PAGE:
Report

A look ahead to ICPC’s 4th International Report

Author(s) : International Centre for the Prevention of Crime



ICPC’s 4th International Report will be launched this fall. The Report focuses on the increasing migration of people and its impact on local urban communities, and features a series of related sub-topics, including the movement of indigenous peoples to urban areas, human trafficking and its local manifestation, and intimate partner violence (against women). Here are some highlights from the central theme of migration. 

The criminalization of migration

There is a growing consensus among analysts that, since the end of the 1990s, the issue of migration in northern countries has been subject to an increasing process of criminalization, particularly with respect to irregular immigrants. This criminalization has taken one of two forms: as a legislative transformation of immigration – particularly irregular immigration – from an administrative error to an offense in itself; or via the frequent association of immigrants to delinquency in public debates, thus encouraging the perception that immigrants commit more crime than domestic populations.

However, new studies using the latest methodologies are demonstrating that migration does not increase crime in the country of destination, but may actually reduce it. Not only does this challenge the second form mentioned above, but it has also led researchers to suspect that immigration, contrary to statements by officials and the media, can revitalize and protect neighborhoods and cities in which migrants settle. Foreigners settling in a neighborhood are able to foster social relationships within the community and the local economy, set up community institutions such as churches, schools, and other organizations centered on immigrants, and strengthen social control while reducing crime.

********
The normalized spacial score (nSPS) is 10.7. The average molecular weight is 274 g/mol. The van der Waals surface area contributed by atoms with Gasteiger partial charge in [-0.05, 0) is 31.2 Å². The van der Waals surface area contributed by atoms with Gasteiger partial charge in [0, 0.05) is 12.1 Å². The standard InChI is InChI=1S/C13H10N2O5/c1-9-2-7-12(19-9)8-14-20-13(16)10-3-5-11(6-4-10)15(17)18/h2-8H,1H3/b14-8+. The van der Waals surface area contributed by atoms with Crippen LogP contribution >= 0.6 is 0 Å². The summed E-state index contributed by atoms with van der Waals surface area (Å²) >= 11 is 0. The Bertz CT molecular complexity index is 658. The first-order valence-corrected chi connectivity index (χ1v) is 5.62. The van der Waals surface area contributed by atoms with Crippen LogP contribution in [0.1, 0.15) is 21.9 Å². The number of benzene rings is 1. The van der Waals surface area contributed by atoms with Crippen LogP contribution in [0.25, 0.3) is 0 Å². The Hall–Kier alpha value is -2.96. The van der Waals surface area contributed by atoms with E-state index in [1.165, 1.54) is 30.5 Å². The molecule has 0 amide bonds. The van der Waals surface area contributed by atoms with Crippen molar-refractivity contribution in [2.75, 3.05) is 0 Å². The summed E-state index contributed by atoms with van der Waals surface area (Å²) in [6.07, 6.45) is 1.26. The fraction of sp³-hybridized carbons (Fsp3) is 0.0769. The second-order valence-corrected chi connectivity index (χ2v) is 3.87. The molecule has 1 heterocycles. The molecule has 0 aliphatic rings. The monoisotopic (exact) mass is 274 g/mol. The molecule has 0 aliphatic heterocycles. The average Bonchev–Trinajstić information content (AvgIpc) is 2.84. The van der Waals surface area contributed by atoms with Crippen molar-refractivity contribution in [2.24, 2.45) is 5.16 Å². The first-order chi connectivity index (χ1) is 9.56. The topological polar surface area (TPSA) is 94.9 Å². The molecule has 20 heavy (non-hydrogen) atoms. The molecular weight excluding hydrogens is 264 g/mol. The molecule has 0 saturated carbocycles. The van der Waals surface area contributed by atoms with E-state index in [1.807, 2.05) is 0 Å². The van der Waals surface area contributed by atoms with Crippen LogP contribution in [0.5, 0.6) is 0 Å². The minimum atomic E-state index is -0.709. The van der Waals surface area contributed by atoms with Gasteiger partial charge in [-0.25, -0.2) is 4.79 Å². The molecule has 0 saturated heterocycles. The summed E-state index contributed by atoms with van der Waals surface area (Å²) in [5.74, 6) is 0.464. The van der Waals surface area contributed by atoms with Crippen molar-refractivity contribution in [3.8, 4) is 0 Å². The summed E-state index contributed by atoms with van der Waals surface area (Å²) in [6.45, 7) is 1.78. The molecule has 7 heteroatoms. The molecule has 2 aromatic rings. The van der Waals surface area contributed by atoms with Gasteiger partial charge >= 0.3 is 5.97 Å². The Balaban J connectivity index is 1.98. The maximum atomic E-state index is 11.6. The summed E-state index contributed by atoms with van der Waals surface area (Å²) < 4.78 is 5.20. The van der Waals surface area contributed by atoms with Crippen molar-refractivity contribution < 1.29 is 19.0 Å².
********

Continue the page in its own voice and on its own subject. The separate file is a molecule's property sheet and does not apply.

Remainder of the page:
More information in our next international report.

Ten articles not to be missed on the subject:

 

  1. Koper, C. S., Guterbock, T. M., Woods, D. J., Taylor, B., & Carter, T. J. (2013). The Effects of Local Immigration Enforcement on Crime and Disorder. Criminology & Public Policy, 12(2), 239–276.
  2. Kubrin, C. E., & Ousey, G. C. (2009). Immigration and homicide in urban America: what’s the connection? In Sociology of Crime Law and Deviance (Vol. 13, pp. 17–32).
  3. Lee, M. T., & Martinez, R. (2009). Immigration reduces crime: an emerging scholarly consensus. In Sociology of Crime Law and Deviance (Vol. 13, pp. 3–16).
  4. Lyons, C., Velez, M., & Santoro, W. A. (2013). Neighborhood Immigration, Violence, and City-Level Immigrant Political Opportunities. American Sociological Review, 78(4), 604–632.
  5. MacDonald, J. M., Hipp, J. R., & Gill, C. (2013). The effects of immigrant concentration on changes in neighborhood crime rates. Journal of Quantitative Criminology, 1–25.
  6. Martinez, R., Stowell, J. I., & Lee, M. T. (2010). Immigration and crime in an era of transformation: a longitudinal analysis of homicides in San Diego neighborhoods, 1980–2000*. Criminology, 48(3), 797–829.
  7. Palidda, S. (2009). Criminalisation et Victimisation des Migrants en Europe. Consulté à l’adresse http://lodel.irevues.inist.fr/crimprev/docannexe/file/157/crimprevinfo22_wp3_palidda_vf.pdf
  8. Sampson, R. J. (2008). Rethinking crime and immigration. Contexts, 7(1), 28–33.
  9. Vaughn, M. G., Salas-Wright, C. P., DeLisi, M., & Maynard, B. R. (2013). The immigrant paradox: immigrants are less antisocial than native-born Americans. Social Psychiatry and Psychiatric Epidemiology.
  10. Zatz, M. S., & Smith, H. (2012). Immigration, Crime, and Victimization: Rhetoric and Reality. Annual Review of Law and Social Science, 8(1), 141–159.